Click here for search results
Online Media Briefing Cntr
Embargoed news for accredited journalists only.
Login / Register

World Development Indicators Provide Benchmark Amidst Crisis

Available in: Español, Français, 中文, العربية
Press Release No:2009/316/DEC

Contacts: 

In Washington:

Richard Fix (202)473-3399

E-mail: rfix@worldbank.org 

Radio/TV:

Cynthia Case (202) 473-6287

E-mail: ccase@worldbank.org 

 

WASHINGTON, April 22, 2009 — The World Development Indicators (WDI) 2009, released today, tells the story through comprehensive data of how developing countries benefited from a long period of prosperity which may now be set back due to the current crisis.

“That long period of growth is now being interrupted by a global recession, which has spread through the same channels that nourished the growth of the global economy, principally trade and investment,” says Shaida Badiee, director of the Development Data Group. “The WDI is the statistical benchmark that will help measure both the impact of the crisis and, eventually, of global recovery.”

Highlights from the WDI include:

Economy

  • Developing economies averaged 6.5 percent annual growth between 2000 and 2007, measured in purchasing power parity terms, while global economic output grew by 4 percent a year. During the same period, the share of world output produced by low- and middle-income economies increased from 36 to 42 percent.
  • Growth in many developing economies was led by exports, which grew at an average annual rate of 12 percent over the period 2000–07. Developing economies now account for almost 30 percent of world trade, and their share has been increasing. Some of their exports go to other low- and middle-income economies, but their largest markets are still the high-income economies, which receive more than 70 percent of their exports.
  • Growing economies attracted more foreign investment. After recovery from the Asia financial crisis in the late 1990s, private capital flows to low- and middle-income economies more than quadrupled from $200 billion in 2000 to over $900 billion in 2007.
  • To a surprising degree, developing countries financed the consumption of high-income countries. Many developing countries built up large, international reserves and invested them in U.S. securities. At the end of 2008 China was the largest foreign holder of U.S. Treasury securities, at $696 billion. Total foreign holdings of U.S. Treasury securities were $3.1 trillion, up from $2.4 trillion in 2007.

Spread of new technology

  • The WDI documents the continuing spread of new technology. Developing countries are becoming larger users and exporters of high technology. High technology goods made up 19 percent of the manufactured exports of developing countries in 2007. The leading region was East Asia & Pacific, where 31 percent of manufactured exports were classified as high technology, followed by Latin America and the Caribbean (12 percent), and Europe and Central Asia (6 percent).
  • India leads all countries in exports of information communication technology (ICT) services. Exports from the ICT sector increased from about $5 billion in 2000 to over $30 billion in 2006, accounting for about 42 percent of total service exports. India’s software industry employs about 1.6 million people. China is the next largest ICT services trader, with about $5.5 billion in ICT service exports.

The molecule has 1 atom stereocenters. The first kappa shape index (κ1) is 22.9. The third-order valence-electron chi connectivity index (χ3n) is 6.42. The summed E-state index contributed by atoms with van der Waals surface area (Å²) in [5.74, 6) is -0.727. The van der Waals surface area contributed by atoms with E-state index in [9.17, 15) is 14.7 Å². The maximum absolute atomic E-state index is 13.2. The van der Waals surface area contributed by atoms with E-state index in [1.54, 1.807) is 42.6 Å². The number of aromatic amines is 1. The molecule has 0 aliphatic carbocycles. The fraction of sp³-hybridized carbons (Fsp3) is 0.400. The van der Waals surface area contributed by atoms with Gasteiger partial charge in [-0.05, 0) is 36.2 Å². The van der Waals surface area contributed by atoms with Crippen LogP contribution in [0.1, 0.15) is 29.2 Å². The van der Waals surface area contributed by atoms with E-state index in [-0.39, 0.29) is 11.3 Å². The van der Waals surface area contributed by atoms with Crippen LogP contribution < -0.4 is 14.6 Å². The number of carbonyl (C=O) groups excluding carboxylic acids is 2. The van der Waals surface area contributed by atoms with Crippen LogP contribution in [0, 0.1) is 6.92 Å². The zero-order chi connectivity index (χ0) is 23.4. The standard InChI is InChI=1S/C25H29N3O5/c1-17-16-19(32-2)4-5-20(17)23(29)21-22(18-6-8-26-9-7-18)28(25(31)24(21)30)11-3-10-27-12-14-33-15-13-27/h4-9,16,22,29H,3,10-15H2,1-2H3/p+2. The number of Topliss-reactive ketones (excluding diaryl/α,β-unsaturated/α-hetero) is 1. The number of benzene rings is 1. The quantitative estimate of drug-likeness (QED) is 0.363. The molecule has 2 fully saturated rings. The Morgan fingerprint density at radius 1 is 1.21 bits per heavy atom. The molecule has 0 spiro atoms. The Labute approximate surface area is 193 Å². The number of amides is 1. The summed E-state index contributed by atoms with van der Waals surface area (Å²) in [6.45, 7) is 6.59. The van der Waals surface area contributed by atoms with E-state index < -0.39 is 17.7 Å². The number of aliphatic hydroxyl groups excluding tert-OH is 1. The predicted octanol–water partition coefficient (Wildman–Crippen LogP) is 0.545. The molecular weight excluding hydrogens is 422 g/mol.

• The spread of mobile cellular services and technologies is now connecting previously unconnected people and regions with the rest of the world. In developing countries, people are less reliant on fixed telephone lines compared to mobile cellular—by the end of 2008 there were over three times more mobile cellular subscriptions than fixed telephone lines world-wide.

People on the move

  • Net migration to high-income economies totaled 18.5 million people over the period 2000-2005. Latin America and Caribbean had the highest net out-migration among all developing regions. Mexico accounted for more than 58 percent of that. The region received $63 billion of workers’ remittances in 2007, second largest amount after East Asia and the Pacific. Mexico alone received 43 percent of that. Preliminary estimates for 2008 show total remittances to developing countries exceeding $300 billion for the first time, but a downturn is expected in 2009.
  • This year’s WDI includes a new table showing the characteristics of immigrants in selected OECD countries. Ireland attracted the most highly educated migrants: 41 percent had some tertiary education. Spain attracted the least: 56 percent had only primary education. The occupational grouping most frequently represented among migrant workers is operators of machinery and equipment.

Energy and climate change

  • The introduction to the environment section of this year’s WDI reviews the evidence on energy use, climate change, and the prospects for cleaner energy. Energy use has doubled since 1971. High-income economies use almost half of global energy, but energy use is growing more rapidly in developing economies. Of the world’s six largest energy consumers, three are middle-income economies: Russia, China, and India. Along with the United States, Japan, and Germany, these countries are also the largest emitters of carbon dioxide.

 

In addition to the book, the full WDI database is available on the Web through WDI Online or on CD-ROM. Several ‘Little Data Books’ are also available on a range of topics. An Atlas of Global Development and an Online Atlas of the MDGs (http://devdata.worldbank.org/atlas-mdg/ ) are also available. 

See attached regional backgrounders for more on specific trends in the world’s five developing regions.

--





Permanent URL for this page: http://go.worldbank.org/U9L8055TN0